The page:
Thursday, February 07, 2008

The Origins of Horatio Hornblower
Horatio Hornblower is the penultimate icon of romantic naval fiction. That may or may not mean a lot to you, until you pause to consider that without Hornblower, there would probably never have been a Captain Kirk or a Jean-Luc Picard. Gene Roddenberry originally pitched Star Trek as “Horatio Hornblower in space.” It’s hardly surprising, then, that the deep space battles of Star Trek often resembled 19th century naval strategies.

That Horatio Hornblower evokes that kind of reverence 70 years after C.S. Forester first introduced the character to the world is testament to our inherent need for heroes. I’m not talking typical celluloid action, either—Hornblower embodies virtue, duty and courage—even when it means personal cost to him.

It’s no surprise that the adventures of Hornblower have been immortalized in film—first by Gregory Peck in 1951, in the film Captain Horatio Hornblower. But it was the A&E/ITV series of eight television movies aired 1998-2002, however, that indelibly stamped the character of Hornblower into the public consciousness. All eight movies are gathered in the Horatio Hornblower Collector’s Edition, which I recently reviewed. As I said then, the movies paint a rich tapestry of Hornblower’s career and times, but individually, they stand on their own as swashbuckling adventures.

“The Duel” (as it was known on A&E, or “The Even Chance”, on ITV) introduces a very young Hornblower. It’s 1793, and amidst uncertain times in Europe, a 17-year old midshipman Hornblower (Ioan Gruffudd) reports for duty aboard the harbored battleship Justinian. It’s hardly an auspicious entrance. Barely aboard, he’s looked upon by his mates with varying amounts of amusement and distrust, and then suffers a severe bout of seasickness. Young Hornblower, despite all that, remains quietly resolute to succeed as a seaman, and resultantly earns the grudging admiration of his fellow midshipmen. This, of course, makes him the target for the bullying senior midshipman, Jack Simpson (Dorian Healy), and sets in motion a series of events that parallel principles of honor and treachery.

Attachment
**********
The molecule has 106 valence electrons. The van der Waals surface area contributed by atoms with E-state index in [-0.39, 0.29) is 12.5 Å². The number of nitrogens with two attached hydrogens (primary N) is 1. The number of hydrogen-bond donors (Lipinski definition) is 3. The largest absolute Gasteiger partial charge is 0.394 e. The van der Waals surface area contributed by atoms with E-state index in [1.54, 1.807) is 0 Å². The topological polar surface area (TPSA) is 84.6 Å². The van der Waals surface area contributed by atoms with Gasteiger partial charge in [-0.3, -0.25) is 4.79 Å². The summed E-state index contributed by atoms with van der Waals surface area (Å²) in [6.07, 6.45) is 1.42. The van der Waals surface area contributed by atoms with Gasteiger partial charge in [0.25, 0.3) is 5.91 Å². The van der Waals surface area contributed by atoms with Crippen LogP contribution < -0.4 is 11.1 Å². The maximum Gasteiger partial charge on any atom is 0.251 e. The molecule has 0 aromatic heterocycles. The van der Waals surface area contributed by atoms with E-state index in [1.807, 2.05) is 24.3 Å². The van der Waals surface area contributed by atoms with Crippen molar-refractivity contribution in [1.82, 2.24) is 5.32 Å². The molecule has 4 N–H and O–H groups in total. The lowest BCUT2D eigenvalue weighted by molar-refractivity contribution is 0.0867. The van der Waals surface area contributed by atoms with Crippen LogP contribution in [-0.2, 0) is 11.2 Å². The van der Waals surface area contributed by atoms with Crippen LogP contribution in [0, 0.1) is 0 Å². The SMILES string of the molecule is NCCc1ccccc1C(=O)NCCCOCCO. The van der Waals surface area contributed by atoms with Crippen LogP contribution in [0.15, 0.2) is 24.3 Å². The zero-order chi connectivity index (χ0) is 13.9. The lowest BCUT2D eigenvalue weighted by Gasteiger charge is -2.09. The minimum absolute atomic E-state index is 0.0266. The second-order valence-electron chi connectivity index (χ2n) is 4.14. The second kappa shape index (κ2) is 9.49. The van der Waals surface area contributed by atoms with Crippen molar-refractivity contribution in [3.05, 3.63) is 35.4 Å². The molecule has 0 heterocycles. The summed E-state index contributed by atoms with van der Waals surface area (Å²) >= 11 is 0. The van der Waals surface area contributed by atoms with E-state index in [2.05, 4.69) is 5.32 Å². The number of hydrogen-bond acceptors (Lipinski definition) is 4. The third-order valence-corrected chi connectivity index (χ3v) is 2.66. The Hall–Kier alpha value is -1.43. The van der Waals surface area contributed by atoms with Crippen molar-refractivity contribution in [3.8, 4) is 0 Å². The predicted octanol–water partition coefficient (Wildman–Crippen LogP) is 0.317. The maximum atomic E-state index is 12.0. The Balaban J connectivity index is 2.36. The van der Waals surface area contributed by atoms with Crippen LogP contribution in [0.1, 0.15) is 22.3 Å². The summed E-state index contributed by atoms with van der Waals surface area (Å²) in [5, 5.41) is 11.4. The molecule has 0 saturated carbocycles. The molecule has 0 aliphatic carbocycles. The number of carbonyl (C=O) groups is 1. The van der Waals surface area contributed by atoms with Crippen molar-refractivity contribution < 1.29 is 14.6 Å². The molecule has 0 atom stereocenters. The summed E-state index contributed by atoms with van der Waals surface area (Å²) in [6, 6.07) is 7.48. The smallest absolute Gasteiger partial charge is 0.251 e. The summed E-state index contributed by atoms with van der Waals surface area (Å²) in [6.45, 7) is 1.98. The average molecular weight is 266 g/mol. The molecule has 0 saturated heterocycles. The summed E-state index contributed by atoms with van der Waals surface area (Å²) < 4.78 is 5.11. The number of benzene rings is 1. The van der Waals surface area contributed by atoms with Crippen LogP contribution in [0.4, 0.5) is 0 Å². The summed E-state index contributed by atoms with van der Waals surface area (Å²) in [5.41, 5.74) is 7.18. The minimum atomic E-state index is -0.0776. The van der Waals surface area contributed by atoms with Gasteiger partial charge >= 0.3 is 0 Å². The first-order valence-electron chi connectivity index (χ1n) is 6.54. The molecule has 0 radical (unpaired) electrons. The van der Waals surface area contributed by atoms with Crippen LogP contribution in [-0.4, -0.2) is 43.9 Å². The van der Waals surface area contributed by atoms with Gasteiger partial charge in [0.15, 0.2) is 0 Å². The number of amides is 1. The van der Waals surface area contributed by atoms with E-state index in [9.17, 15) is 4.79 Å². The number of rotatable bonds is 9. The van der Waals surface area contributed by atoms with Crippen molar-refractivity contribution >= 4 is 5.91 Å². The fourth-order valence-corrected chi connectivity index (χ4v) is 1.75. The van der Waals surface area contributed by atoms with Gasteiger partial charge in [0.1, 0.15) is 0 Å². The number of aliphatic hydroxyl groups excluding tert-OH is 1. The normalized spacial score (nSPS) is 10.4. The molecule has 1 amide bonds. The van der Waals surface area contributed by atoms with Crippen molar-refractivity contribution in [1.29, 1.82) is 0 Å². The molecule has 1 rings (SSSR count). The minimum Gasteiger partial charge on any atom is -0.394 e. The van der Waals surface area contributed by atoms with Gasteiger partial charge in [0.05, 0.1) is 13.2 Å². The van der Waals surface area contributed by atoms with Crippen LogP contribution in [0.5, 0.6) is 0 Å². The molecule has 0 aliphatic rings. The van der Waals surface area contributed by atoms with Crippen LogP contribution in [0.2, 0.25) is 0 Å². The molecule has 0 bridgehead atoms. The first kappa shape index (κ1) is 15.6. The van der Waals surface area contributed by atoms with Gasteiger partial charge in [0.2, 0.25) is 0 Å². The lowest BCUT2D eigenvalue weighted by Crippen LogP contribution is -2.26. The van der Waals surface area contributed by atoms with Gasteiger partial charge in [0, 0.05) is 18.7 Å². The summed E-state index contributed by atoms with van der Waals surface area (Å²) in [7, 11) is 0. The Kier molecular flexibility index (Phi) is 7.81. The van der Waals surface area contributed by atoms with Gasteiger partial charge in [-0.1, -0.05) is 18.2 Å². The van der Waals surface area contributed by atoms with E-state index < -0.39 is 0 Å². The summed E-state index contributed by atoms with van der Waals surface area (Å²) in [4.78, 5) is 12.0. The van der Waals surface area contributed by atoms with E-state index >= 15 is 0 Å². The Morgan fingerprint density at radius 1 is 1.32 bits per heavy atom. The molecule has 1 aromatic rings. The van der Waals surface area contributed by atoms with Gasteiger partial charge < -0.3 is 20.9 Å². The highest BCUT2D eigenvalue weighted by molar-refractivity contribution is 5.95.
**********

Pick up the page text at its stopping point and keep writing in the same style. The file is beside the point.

Simpson, used to ruling through intimidation and force, rightly sees the intellectually superior Hornblower as a threat to his domination over the Justinian’s crew. His tactics don’t work on Hornblower, however, who silently endures Simpson. It’s a matter of honor, after all, and even a beating by Simpson doesn’t deter him from his principles. It does, however, earn him a stay on the riggings for refusing to incriminate Simpson. It’s only when Simpson accuses him of cheating at cards that Hornblower finally challenges the bully to a duel.

It’s at this point that Hornblower’s mettle is first tested, even though he’s denied the chance to prove it on his own terms. His friend Clayton, himself a victim of Simpson’s, coldcocks Hornblower and serves as his second in the duel, with tragic results. While there is no satisfaction for Hornblower, it sets him further on his ethical compass.

His mettle is tested once again as war breaks out with France, and he, along with several of the Justinian’s crew, are transferred to the Indefatigable, commanded by Sir Edward Pellew (Robert Lindsay.) Pellew is part seafarer, part iconoclast and part father figure. At their initial meeting, he makes it abundantly clear to Hornblower that he’ll brook no lack of discipline aboard his ship, nor will he tolerate vanities, such as duels, that may cost him needed manpower in a time of war.

From the outset, though, it’s readily apparent that Pellew sees a potential in Hornblower that the midshipman himself had kept submerged. Pellew charges Hornblower with whipping the unruly seamen of the Justinian into shape, and it’s not long before they prove themselves in battle. Hornblower remains steadfast, at least superficially, but is not above a bit of chicanery when it comes to strategy.

The ghosts of the past emerge once again, once Hornblower’s crew rescue fellow sailors after a battle with the French. As fate would have it, Hornblower’s nemesis, Simpson, is among the survivors. Time has by no means tempered him—if anything, he’s more sadistically evil and than sociopathic than he was before. The showdown between the orderly Hornblower and the chaotic Simpson becomes inevitable. On the grander stage, their feud becomes an allegory for the battle between civilization and barbarism, with unexpected results.

The Duel is a worthy introduction to Horatio Hornblower. What makes Hornblower such an endearing character is his unwavering devotion to his personal ethics, even when they supercede protocol. His devotion to God and King is inestimable, but he’s not above bending the rules of gentlemen when situations call for it. He goes through hell, and emerges stronger for it. In short, he’s the everyman hero that every generation embraces. The Duel is a preview of how heroes are made.